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Surgical management of necrotizing soft tissue infections

Alan D Rogers, MBChB, FC Plast Surg, MMed
Shahriar Shahrokhi, MD, FRCSC, FACS
Section Editor
Marc G Jeschke, MD, PhD
Deputy Editor
Kathryn A Collins, MD, PhD, FACS


Necrotizing soft tissue infections (NSTIs) are the most severe among the spectrum of skin and soft tissue infections [1]. The presentation is variable with respect to the etiology, anatomic location, and extent of required initial and subsequent debridements, and the manner and complexity of reconstruction. NSTI may involve any or all layers of the skin and soft tissue, including dermis, subcutaneous fat, fascia, and muscle, as well as other structures.

NSTI is challenging to manage successfully because of the rapid onset and extent of the disease process, which is frequently underestimated at initial presentation. Prompt recognition and adequate initial surgical debridement, preferably at the institution to which the patient presented, reduces morbidity and improves survival. Thereafter, interhospital transfer may be required for optimal care, which often requires further aggressive debridement and supportive critical care, sometimes followed by a prolonged and complex process of reconstruction and rehabilitation to regain form and function. Patients with NSTIs are best cared for at a burn center or similar institution with a multidisciplinary environment accustomed to managing complex wounds of this nature and extent.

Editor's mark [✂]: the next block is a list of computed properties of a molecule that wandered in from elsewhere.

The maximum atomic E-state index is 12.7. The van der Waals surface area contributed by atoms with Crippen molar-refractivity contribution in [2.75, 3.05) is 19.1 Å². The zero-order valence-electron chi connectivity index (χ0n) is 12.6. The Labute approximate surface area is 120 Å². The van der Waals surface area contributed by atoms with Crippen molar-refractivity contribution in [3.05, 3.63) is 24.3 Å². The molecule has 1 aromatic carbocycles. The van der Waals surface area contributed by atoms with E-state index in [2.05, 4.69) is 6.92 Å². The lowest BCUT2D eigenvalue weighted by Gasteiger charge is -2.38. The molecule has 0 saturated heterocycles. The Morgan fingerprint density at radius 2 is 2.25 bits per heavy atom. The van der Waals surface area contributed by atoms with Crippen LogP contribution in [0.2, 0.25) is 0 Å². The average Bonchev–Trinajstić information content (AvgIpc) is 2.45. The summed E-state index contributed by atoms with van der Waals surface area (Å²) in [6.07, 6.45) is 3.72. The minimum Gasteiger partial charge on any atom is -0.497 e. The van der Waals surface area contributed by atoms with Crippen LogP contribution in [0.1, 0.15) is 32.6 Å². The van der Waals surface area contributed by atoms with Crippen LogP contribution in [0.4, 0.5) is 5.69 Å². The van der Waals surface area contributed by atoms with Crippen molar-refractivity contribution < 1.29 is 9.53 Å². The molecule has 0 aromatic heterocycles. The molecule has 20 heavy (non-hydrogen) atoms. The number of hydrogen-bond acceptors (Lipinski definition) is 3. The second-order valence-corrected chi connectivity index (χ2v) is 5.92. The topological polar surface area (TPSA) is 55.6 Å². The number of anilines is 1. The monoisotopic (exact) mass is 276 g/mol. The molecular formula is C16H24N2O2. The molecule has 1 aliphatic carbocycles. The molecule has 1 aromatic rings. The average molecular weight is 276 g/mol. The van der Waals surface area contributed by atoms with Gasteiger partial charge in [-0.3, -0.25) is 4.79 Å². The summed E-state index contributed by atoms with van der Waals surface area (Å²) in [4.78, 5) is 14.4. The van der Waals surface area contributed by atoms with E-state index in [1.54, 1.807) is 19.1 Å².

The operative management and perioperative care of patients with NSTI are reviewed here. The risk factors, clinical features, microbiology, diagnosis, and antimicrobial treatment of NSTI are discussed separately. (See "Necrotizing soft tissue infections".)


Whenever a diagnosis of NSTI is suspected (sepsis, rapid deterioration in clinical condition, necrosis, bullae, or crepitus of the skin) [2], surgical exploration is indicated to perform debridement to the extent that is deemed necessary based upon the appearance of the tissues, or to confirm the diagnosis, if it remains in question (algorithm 1).

Indicated for suspected NSTI — Although patients with NSTI may appear quite well during the early part of their clinical course, deterioration within hours of presentation frequently occurs, with the infection having the potential to cause extensive soft tissue necrosis. As such, a suspicion of NSTI is all that is required to prompt surgical exploration, particularly in high-risk patients (eg, immunocompromised, diabetic, or postsurgical patients). Although such high-risk individuals comprise the majority, some of the most severe cases of NSTI have occurred in young patients with no obvious predisposing factors. Occasionally, a history of an upper respiratory tract infection or minor skin infection prior to an inciting trauma may be elicited, but often no such history is forthcoming. (See "Necrotizing soft tissue infections", section on 'Epidemiology and risk factors'.)


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Literature review current through: Sep 2016. | This topic last updated: Aug 25, 2016.
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